Feeds

Second SMS Android Trojan targets smut-seeking Russians

Someone's gonna be screwed alright

SANS - Survey on application security programs

A second SMS-sending Trojan targeting smartphones running on the Android operating system has appeared, being distributed via Russian-language sites offering pornographic video clips.

Android users visiting these sites are offered the Trojan while users of other mobile platforms receive the desired smut clip, reports Russian anti-virus firm Kaspersky Labs. The approach suggests people running these sites might be in on the scam.

The latest Trojan - dubbed Trojan-SMS-AndroidOS-FakePlayer-B - poses as a media player package, the same tactic adopted by its predecessor. In both cases, an Android smartphone only gets infected after a user manually installs the application. During the installation the Trojan seeks a user’s consent to send SMS messages - something a legitimate media player package would neither need nor request.

Once installed, the Trojan begins sending SMS messages to a premium rate number costing $6 each, enriching cybercrooks in the process. This happens as a background process so victims would normally only find out they have been stung once a hefty bill lands on their doorstep.

“Android users should pay close attention to the services that an application seeks permission to access,” said Denis Maslennikov, mobile research group manager at Kaspersky Lab.

“Automatically permitting a new application to access every service that it says it needs to means you could end up with malicious or unwanted applications doing all sorts of things without requesting any additional information.”

The success of Android in the marketplace has made it an attractive target for cybercrooks. Very few malicious applications targeting the platform have appeared so far, but Kaspersky and other anti-virus experts reckon it's only a matter of time before many more nasties appear. ®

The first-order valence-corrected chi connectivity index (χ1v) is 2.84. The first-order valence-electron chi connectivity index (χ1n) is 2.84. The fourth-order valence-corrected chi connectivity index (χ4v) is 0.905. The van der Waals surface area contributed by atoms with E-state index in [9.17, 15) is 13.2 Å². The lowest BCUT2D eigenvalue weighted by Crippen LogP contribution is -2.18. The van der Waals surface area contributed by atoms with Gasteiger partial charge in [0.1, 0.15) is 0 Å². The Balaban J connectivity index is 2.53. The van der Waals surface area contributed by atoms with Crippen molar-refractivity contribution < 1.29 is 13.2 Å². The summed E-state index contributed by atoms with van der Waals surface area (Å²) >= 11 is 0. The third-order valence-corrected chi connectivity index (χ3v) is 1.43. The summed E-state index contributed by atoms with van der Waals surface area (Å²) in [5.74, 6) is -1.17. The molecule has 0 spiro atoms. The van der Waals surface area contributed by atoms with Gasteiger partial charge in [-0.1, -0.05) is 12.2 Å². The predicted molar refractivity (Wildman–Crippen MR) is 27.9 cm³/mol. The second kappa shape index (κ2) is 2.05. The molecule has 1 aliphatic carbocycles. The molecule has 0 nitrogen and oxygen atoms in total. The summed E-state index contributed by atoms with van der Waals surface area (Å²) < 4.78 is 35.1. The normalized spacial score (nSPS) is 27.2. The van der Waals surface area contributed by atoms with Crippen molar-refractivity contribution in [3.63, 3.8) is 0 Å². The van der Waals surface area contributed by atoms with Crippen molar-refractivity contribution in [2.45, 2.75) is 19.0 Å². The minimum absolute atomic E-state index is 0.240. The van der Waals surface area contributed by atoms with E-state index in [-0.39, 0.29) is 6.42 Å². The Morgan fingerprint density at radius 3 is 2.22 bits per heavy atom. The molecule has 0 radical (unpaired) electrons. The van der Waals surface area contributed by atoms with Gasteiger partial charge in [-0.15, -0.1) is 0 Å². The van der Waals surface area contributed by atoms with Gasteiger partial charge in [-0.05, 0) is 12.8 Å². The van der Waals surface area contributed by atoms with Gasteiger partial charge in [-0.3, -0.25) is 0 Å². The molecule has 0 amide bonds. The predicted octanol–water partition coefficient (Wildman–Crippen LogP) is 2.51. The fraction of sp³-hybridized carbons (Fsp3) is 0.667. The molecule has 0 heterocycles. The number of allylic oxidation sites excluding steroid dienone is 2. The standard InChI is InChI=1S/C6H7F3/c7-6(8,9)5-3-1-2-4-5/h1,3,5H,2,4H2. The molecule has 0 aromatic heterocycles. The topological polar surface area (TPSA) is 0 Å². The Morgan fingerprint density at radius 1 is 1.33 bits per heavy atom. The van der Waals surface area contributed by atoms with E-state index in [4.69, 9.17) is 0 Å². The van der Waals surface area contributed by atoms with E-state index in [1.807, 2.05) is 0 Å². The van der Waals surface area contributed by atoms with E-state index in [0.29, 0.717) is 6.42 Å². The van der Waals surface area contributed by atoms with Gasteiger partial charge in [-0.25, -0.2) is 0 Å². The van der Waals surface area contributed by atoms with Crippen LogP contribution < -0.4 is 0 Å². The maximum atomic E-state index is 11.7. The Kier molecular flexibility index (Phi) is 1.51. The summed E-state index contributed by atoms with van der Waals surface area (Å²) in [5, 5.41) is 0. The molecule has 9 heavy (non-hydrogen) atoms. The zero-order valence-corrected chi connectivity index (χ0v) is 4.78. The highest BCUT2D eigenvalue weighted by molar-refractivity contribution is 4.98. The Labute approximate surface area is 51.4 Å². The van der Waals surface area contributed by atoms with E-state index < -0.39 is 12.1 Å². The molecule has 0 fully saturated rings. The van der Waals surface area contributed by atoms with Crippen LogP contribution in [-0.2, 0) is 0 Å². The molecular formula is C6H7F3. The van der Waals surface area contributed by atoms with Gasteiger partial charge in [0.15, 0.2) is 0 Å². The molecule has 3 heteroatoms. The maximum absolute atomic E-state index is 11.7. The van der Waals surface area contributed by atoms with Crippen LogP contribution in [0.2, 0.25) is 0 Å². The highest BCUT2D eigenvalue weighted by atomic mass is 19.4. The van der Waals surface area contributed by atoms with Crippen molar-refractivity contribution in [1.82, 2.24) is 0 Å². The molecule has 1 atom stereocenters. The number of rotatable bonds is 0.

High performance access to file storage

More from The Register

next story
Obama allows NSA to exploit 0-days: report
If the spooks say they need it, they get it
Putin tells Snowden: Russia conducts no US-style mass surveillance
Gov't is too broke for that, Russian prez says
Snowden-inspired crypto-email service Lavaboom launches
German service pays tribute to Lavabit
Mounties always get their man: Heartbleed 'hacker', 19, CUFFED
Canadian teen accused of raiding tax computers using OpenSSL bug
Heartbleed exploit, inoculation, both released
File under 'this is going to hurt you more than it hurts me'
Arts and crafts store Michaels says 3 million credit cards exposed in breach
Meanwhile, Target investigators prepare for long process in nabbing hackers
Canadian taxman says hundreds pierced by Heartbleed SSL skewer
900 social insurance numbers nicked, says revenue watchman
prev story

Whitepapers

SANS - Survey on application security programs
In this whitepaper learn about the state of application security programs and practices of 488 surveyed respondents, and discover how mature and effective these programs are.
Combat fraud and increase customer satisfaction
Based on their experience using HP ArcSight Enterprise Security Manager for IT security operations, Finansbank moved to HP ArcSight ESM for fraud management.
The benefits of software based PBX
Why you should break free from your proprietary PBX and how to leverage your existing server hardware.
Top three mobile application threats
Learn about three of the top mobile application security threats facing businesses today and recommendations on how to mitigate the risk.
3 Big data security analytics techniques
Applying these Big Data security analytics techniques can help you make your business safer by detecting attacks early, before significant damage is done.